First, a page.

The spending freeze that President Obama will endorse tonight at the State of the Union address did not preclude, advisors were quick to point out, another jobs bill to increase demand in the struggling economy. The House has already passed their version of a jobs bill, with a price tag of $154 billion, and including transportation infrastructure spending, aid for state and local governments, and social safety net expansion for unemployment benefits and COBRA subsidies to help the jobless pay for health insurance.
The Senate did not take up the bill last year, and have been working on legislation over the holiday break. We’re starting to see the outlines of it, and it’s underwhelming.
With lawmakers eager to pivot to economic legislation, Senate Democratic leaders have drafted an initial version of an $80 billion-plus job-creation bill that will be heavy on tax breaks designed to spur businesses to make new hires [...]
The measure isn’t quite finished yet, but sources said the current version would cost just over $80 billion. Though that number may change as the process moves forward, it is clear Senate Democrats have no intention of moving a jobs package as large as the $154 billion measure the House passed in December on a narrow, party-line vote. The House measure included money to extend unemployment benefits and COBRA health insurance coverage, items that aren’t in the draft Senate bill but may move in the chamber separately.
“There is ‘big bill fatigue’ in the Senate right now,” said a Senate Democratic aide.
There’s “I don’t have a job” fatigue in the country, and an $80 billion dollar bill largely focused on tax cuts won’t do much to help.
The centerpiece of this legislation is a job creation tax credit, which some progressive economists have actually supported as a way to nudge businesses into hiring, but which could be gamed by employers who were planning on hiring anyway. Chuck Schumer thinks it has the all-important “bipartisan support.”
Schumer and (Orrin) Hatch have proposed a tax credit that would allow businesses of all sizes to skip out on the Social Security payroll tax in 2010 on any new employees they hire, as long as the new workers had previously been unemployed for at least 60 days.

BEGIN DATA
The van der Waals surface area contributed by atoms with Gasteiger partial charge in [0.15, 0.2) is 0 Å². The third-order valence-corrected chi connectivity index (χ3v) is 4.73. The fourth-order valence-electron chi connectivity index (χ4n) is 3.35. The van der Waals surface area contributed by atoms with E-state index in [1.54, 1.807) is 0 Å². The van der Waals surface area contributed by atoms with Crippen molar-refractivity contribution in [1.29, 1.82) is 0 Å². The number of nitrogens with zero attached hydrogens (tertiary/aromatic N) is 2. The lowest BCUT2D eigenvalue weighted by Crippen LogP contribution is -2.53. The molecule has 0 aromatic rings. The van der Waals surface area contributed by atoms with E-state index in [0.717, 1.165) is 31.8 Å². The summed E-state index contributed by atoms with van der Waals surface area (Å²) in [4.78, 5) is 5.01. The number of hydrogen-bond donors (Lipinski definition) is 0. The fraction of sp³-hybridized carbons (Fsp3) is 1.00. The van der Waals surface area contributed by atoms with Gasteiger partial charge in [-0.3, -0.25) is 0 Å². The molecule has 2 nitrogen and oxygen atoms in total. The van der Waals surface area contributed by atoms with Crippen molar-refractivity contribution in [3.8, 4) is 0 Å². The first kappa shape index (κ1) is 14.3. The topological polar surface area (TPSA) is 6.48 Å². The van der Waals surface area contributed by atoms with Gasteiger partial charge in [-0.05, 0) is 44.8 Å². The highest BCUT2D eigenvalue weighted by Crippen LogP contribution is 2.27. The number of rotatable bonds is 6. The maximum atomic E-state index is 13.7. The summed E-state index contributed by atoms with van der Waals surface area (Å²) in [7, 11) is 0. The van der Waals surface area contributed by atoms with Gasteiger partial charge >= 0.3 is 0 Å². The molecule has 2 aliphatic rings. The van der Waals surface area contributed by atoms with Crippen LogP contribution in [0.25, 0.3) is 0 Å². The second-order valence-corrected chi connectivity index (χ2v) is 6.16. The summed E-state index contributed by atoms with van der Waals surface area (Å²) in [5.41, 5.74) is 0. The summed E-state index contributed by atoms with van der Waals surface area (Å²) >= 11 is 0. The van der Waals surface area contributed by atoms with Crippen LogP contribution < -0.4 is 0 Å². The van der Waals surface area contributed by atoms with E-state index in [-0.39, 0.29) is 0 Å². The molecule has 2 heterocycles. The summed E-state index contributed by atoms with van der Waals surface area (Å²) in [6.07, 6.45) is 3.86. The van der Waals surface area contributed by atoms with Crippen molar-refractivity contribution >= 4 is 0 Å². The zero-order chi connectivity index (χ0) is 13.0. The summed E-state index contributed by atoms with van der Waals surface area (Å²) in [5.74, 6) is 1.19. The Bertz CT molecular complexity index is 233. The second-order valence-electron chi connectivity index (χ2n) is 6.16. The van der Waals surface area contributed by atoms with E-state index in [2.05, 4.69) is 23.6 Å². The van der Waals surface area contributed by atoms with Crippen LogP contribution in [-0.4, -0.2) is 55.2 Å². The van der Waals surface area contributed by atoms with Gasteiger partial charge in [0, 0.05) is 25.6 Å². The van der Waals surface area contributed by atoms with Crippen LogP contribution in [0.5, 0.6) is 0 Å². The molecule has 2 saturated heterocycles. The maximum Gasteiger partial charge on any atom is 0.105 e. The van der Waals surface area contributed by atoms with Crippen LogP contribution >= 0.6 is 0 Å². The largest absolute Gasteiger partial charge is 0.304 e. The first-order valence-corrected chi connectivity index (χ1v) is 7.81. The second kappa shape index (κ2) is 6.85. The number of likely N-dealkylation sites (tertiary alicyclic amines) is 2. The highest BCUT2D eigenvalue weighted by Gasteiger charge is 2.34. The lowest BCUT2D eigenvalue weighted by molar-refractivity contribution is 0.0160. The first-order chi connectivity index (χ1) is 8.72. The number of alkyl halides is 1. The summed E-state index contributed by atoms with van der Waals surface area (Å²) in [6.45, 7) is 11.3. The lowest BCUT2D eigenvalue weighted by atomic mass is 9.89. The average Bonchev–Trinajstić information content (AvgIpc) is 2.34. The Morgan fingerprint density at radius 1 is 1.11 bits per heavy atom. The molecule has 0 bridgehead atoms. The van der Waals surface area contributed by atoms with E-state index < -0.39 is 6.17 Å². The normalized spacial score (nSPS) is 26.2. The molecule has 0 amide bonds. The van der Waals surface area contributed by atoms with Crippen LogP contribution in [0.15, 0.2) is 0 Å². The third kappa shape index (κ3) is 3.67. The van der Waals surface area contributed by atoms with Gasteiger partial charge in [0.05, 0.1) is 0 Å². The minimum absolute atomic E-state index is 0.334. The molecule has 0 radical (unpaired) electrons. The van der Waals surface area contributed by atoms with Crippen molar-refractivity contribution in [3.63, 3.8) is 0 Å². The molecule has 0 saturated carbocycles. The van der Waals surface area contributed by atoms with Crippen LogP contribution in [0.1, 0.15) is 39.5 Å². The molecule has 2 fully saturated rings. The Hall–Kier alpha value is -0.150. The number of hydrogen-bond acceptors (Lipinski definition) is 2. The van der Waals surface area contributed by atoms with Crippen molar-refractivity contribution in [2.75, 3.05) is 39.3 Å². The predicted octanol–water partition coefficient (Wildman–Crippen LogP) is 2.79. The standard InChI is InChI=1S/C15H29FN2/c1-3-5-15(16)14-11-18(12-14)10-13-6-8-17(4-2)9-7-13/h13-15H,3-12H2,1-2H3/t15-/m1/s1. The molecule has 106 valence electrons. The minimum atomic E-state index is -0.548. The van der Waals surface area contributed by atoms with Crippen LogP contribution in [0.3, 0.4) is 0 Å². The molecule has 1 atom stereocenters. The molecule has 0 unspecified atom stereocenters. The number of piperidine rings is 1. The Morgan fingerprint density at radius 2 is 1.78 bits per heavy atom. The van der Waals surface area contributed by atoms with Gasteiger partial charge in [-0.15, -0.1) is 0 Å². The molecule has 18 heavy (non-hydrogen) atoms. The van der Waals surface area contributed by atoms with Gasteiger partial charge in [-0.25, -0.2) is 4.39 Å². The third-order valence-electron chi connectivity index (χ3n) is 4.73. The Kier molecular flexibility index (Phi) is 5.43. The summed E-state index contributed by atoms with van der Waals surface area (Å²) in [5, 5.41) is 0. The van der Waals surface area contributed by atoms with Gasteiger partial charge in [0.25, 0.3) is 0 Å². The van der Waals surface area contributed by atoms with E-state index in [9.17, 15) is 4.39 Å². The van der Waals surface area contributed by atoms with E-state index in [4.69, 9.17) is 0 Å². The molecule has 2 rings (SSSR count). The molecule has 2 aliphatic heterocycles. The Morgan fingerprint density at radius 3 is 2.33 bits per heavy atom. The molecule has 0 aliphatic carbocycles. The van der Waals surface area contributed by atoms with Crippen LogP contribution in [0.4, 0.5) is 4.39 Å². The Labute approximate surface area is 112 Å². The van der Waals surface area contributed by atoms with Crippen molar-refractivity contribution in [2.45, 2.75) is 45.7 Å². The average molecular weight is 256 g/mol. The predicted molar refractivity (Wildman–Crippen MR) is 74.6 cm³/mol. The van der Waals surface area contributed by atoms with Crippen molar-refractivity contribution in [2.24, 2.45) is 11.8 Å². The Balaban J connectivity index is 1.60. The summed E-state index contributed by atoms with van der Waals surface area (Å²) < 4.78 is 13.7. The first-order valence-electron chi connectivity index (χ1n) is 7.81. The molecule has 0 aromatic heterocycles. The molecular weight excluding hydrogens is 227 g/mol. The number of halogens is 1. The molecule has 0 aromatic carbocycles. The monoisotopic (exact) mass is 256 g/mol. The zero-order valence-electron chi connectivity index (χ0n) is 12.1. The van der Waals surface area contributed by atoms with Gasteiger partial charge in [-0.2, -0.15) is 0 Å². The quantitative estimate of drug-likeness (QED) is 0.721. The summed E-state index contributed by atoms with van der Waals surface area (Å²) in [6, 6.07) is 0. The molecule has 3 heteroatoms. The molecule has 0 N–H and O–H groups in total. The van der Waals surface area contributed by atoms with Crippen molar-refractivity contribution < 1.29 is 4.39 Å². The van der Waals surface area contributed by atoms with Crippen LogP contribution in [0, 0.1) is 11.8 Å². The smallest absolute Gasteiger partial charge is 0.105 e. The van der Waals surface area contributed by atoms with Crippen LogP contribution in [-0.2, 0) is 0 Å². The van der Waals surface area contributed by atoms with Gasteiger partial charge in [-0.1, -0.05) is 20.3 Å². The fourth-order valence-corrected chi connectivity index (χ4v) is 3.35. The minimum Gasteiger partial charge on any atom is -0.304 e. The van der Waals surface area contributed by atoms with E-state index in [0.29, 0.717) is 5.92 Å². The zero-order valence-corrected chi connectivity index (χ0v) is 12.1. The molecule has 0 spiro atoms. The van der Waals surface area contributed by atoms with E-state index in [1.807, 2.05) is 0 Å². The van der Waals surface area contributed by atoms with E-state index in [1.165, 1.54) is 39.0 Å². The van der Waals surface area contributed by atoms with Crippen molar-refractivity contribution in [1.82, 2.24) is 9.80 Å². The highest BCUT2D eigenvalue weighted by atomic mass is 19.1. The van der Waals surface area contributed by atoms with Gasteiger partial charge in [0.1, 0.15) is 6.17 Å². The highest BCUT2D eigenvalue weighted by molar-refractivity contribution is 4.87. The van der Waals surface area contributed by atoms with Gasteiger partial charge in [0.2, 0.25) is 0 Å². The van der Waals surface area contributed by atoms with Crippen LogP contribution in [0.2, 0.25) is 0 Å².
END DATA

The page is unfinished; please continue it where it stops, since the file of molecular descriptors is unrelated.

“I think this sort of marks the way of the future as we can sort of work together,” said Schumer, who asserted that the plan would cost only $8-9 billion and create as many as 3 million new jobs.
And while the plan would apply to businesses of all sizes, the New York Democrat said small businesses would see “a bigger bang for the buck.”
If the tax break really did have that kind of an impact, I’d support it. But color me skeptical.
Meanwhile, the combination of minor initiatives helping the middle class and a budget freeze on non-security discretionary spending, both of which seem to cancel the other out, left the NY Times editorial board cold, as well it should have. And that’s not all – Obama will apparently call for a separate business tax break in his speech tonight:
President Barack Obama tonight will propose extending through 2010 a temporary tax incentive that encourages businesses to accelerate purchases of equipment, an administration official said.
Obama will call for renewal of the 50 percent so-called bonus depreciation in his State of the Union address to the nation, said the official, who spoke on condition of anonymity.
Extending the break, which expired Dec. 31, would save companies that make purchases of equipment such as tractors, wind turbines, solar panels and computers a total of $38 billion over this year and next by allowing a 50 percent write- off of the cost in the first year, the official said.
I suppose there’s some rationale for this for certain manufacturers, but really we’re combining a series of narrow, targeted tax breaks for the middle class, extension of bonus depreciation for businesses as a tax break, AND a job creation tax credit. So tax cuts, tax cuts, and more tax cuts, offset by tax cuts.
Oh, and the Federal Reserve isn’t about to get off its duff and force banks to tap into their excess reserves for lending, which could unleash $1 trillion into the economy.